AN end could be in sight to the bizarre situation
whereby Swords is split into two different electoral constituencies - Dublin
North and Dublin West.
The split, which was introduced in 2007, was hugely
contentious and confusing for many, not least the 13,000 Swords residents who
suddenly found themselves in the same constituency as Blanchardstown and
However, the town could be reunited before locals take
to the polls again.
This follows a motion that was recently passed by
members of Fingal County Council calling on the Constituency Commission to
redraw the boundary line.
However, residents can also have their say on the
matter as submissions can be sent to the Constituency Commission before January
Swords ward councillor Cllr Darragh Butler (FF), who
was directly affected by the redrawing of the boundary, put forward the motion
“in the interest of democracy and fair political representation”.
Cllr Butler is calling on those affected by the
boundary change to voice their opposition to the current arrangement.
“Between the 2011 General Election and recent Dublin
West by-election, we will have had 15 different nominated candidates, none of
whom were from Swords,” he told Northside People.
“Swords voters feel totally disenfranchised within the
Dublin West constituency and have nothing in common or any real geographical
connection with Castleknock or Blanchardstown with mainly empty fields and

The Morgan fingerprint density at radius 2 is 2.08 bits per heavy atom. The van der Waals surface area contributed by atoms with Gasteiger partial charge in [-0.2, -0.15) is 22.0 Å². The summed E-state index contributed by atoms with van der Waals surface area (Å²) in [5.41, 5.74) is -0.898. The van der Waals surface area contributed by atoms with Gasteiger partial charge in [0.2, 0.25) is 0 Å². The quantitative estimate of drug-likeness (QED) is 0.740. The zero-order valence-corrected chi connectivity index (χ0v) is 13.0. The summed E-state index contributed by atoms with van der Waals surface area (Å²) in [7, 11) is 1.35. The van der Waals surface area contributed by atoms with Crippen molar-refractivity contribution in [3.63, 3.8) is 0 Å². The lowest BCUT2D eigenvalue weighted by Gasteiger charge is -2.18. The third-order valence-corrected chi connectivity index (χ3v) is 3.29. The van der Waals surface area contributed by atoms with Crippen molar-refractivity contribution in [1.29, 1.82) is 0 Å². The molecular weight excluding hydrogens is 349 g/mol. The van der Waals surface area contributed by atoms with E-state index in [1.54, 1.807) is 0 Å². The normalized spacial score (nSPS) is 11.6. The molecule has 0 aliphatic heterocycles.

motorways between them.
“The time for complaining is over and now is the time
“If voters want to be back in the Dublin North
constituency it's vital we bombard the Constituency Commission with submissions
by the January 10 deadline.”
Cllr Butler added: “This was the number one issue
encountered by all political parties when canvassing in the recent Dublin West
by-election and now is the time to have our voices heard.
“I am also a Dublin West voter who wants to be back in
A spokeswoman for Fingal County Council confirmed that
it had made the Constituency Commission aware of the council members' request
for the unpopular boundary line to be redrawn.
“I can confirm that following the passing of the
motion at the council meeting on November 14 we wrote to the Constituency
Commission on November 15 and three days later we received a reply
acknowledging receipt of same,” she told Northside People.
“There has been nothing further since that date.”
A spokesperson for the Department of Environment
explained how boundary changes are nearly always made before the next elections
“A Constituency Commission was established by the
Minister following the publication of the preliminary results from the Census
earlier this year,” he stated.
“The Commission has advertised seeking submissions.
The website www.constituency-commission.ie has details of the Commission's
work. The closing date for receipt of submissions is January 10, 2012.
“The Commission is required to report no later than
three months after the publication of the final census figures.”
Three current serving Ministers - Joan Burton (Social
Protection), Leo Varadkar (Transport) and James Reilly (Health) - were among
those opposed to the boundary change when it was introduced.